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Google pushes back on expansion of FBI hacking powers

Google pushes back on expansion of FBI hacking powers

As US law enforcement agencies look for more power over the digital realm, they're facing increasing pushback from tech companies, particularly Google's public policy arm. With a recent filing, Google pushed back against an obscure committee measure that would seek to give the FBI increased warrant power to seek out servers involved in illegal activity. The measure didn't attract much attention when it was introduced to the Department of Justice last year, but today Google put it on the front page of the company's public policy blog, calling out the measure as "a small rule change that could give the US government sweeping new warrant power."

"A small rule change that could give... sweeping new warrant power."

The core of the issue is the catch-22 law enforcement faces when tracking down criminal activity on the web: it's hard to track down the original location of a server without a warrant, but to get that warrant, law enforcement often needs to know what jurisdiction the criminal is operating out of. The new amendment would let the FBI get a warrant for a remote access search regardless of the location, provided the data in question had been "concealed through technological means" or was part of a larger computer fraud investigation. It's would be a powerful new legal tool, and it clearly has Google concerned on privacy grounds. The company's response says the amendment, "raises a number of monumental and highly complex constitutional, legal, and geopolitical concerns." If the government really needs that power, Google argues, it should pass a law in Congress, rather than relying on the Department of Justice to change the procedures in a smaller committee.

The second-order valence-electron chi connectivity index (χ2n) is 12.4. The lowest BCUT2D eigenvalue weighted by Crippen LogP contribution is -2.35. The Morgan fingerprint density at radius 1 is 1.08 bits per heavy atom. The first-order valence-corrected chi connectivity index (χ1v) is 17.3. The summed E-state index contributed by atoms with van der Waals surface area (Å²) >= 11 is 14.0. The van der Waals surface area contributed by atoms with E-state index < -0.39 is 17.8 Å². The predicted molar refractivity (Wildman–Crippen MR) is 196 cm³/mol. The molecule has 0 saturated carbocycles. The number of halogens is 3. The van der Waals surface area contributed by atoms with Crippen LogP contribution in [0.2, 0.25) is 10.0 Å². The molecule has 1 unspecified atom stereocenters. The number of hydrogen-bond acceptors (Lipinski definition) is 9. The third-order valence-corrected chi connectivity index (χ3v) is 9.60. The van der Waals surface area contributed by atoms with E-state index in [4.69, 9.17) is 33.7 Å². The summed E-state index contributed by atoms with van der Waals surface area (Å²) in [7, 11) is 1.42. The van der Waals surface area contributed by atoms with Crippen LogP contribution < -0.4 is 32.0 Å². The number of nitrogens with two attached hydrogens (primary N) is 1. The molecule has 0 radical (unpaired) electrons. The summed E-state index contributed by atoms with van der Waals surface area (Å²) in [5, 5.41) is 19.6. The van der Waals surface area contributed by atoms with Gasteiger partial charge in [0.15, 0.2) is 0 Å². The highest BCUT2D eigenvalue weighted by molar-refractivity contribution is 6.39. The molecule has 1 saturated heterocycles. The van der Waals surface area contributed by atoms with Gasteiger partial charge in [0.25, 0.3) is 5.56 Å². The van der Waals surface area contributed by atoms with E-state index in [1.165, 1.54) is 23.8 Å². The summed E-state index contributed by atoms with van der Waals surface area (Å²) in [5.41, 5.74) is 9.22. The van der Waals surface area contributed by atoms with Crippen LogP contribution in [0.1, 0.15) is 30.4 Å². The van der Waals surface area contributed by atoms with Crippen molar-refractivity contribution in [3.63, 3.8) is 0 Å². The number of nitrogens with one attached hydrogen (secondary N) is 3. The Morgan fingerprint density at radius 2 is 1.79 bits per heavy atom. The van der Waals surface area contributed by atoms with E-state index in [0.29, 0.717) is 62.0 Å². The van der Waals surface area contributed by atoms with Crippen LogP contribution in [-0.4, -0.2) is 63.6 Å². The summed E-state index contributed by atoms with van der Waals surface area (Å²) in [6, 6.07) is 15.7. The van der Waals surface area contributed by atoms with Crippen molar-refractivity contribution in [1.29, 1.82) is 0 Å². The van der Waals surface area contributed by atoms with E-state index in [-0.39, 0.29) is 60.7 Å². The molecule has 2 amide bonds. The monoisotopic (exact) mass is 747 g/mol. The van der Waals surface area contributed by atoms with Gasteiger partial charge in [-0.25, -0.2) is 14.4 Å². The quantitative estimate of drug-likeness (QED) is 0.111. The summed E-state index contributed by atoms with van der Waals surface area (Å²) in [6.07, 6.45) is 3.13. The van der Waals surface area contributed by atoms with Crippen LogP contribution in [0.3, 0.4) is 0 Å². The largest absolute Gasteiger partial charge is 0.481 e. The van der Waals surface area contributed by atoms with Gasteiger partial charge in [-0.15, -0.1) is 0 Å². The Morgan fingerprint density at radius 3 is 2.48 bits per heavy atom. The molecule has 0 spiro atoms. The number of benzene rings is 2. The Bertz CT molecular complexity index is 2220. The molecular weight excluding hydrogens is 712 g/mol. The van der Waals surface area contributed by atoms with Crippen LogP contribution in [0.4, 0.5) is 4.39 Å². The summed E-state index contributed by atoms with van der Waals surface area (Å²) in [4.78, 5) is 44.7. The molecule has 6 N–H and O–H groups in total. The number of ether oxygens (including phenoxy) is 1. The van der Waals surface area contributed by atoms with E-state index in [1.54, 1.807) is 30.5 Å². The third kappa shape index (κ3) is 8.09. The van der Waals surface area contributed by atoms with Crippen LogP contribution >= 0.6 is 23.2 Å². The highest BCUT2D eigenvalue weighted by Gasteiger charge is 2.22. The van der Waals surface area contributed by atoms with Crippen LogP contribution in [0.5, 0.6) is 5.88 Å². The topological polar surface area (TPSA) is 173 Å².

It's an issue we're likely to see play out in courts, committees and possibly congress for years to come, but it's noteworthy to see Google emerging as a leading voice on the issue. Google was the only tech company to offer a public comment on the amendment, although privacy groups like the ACLU, EPIC and Center for Democracy and Technology offered similar analysis. Lavabit CEO Ladar Levison also weighed in on the proposed amendment, saying that it showed "little consideration for the realities of law, and technology."